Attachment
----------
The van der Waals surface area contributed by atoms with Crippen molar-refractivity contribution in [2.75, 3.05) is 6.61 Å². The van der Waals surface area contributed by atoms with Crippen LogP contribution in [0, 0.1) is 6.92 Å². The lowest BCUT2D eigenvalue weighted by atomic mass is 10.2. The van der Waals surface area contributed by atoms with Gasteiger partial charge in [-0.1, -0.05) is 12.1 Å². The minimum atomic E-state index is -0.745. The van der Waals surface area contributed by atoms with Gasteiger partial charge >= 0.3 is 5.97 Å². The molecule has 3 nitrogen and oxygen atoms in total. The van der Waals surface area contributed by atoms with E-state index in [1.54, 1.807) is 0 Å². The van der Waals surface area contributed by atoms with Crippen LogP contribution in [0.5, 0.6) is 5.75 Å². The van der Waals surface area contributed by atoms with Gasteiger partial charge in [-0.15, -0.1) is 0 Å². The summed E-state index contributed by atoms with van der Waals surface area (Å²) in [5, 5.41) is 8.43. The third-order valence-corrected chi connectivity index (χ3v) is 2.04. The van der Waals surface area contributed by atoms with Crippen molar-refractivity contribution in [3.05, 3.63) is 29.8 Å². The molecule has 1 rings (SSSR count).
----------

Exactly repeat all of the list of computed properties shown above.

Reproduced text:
The van der Waals surface area contributed by atoms with Crippen molar-refractivity contribution in [2.75, 3.05) is 6.61 Å². The van der Waals surface area contributed by atoms with Crippen LogP contribution in [0, 0.1) is 6.92 Å². The lowest BCUT2D eigenvalue weighted by atomic mass is 10.2. The van der Waals surface area contributed by atoms with Gasteiger partial charge in [-0.1, -0.05) is 12.1 Å². The minimum atomic E-state index is -0.745. The van der Waals surface area contributed by atoms with Gasteiger partial charge >= 0.3 is 5.97 Å². The molecule has 3 nitrogen and oxygen atoms in total. The van der Waals surface area contributed by atoms with E-state index in [1.54, 1.807) is 0 Å². The van der Waals surface area contributed by atoms with Crippen LogP contribution in [0.5, 0.6) is 5.75 Å². The van der Waals surface area contributed by atoms with Gasteiger partial charge in [-0.15, -0.1) is 0 Å². The summed E-state index contributed by atoms with van der Waals surface area (Å²) in [5, 5.41) is 8.43. The third-order valence-corrected chi connectivity index (χ3v) is 2.04. The van der Waals surface area contributed by atoms with Crippen molar-refractivity contribution in [3.05, 3.63) is 29.8 Å². The molecule has 1 rings (SSSR count).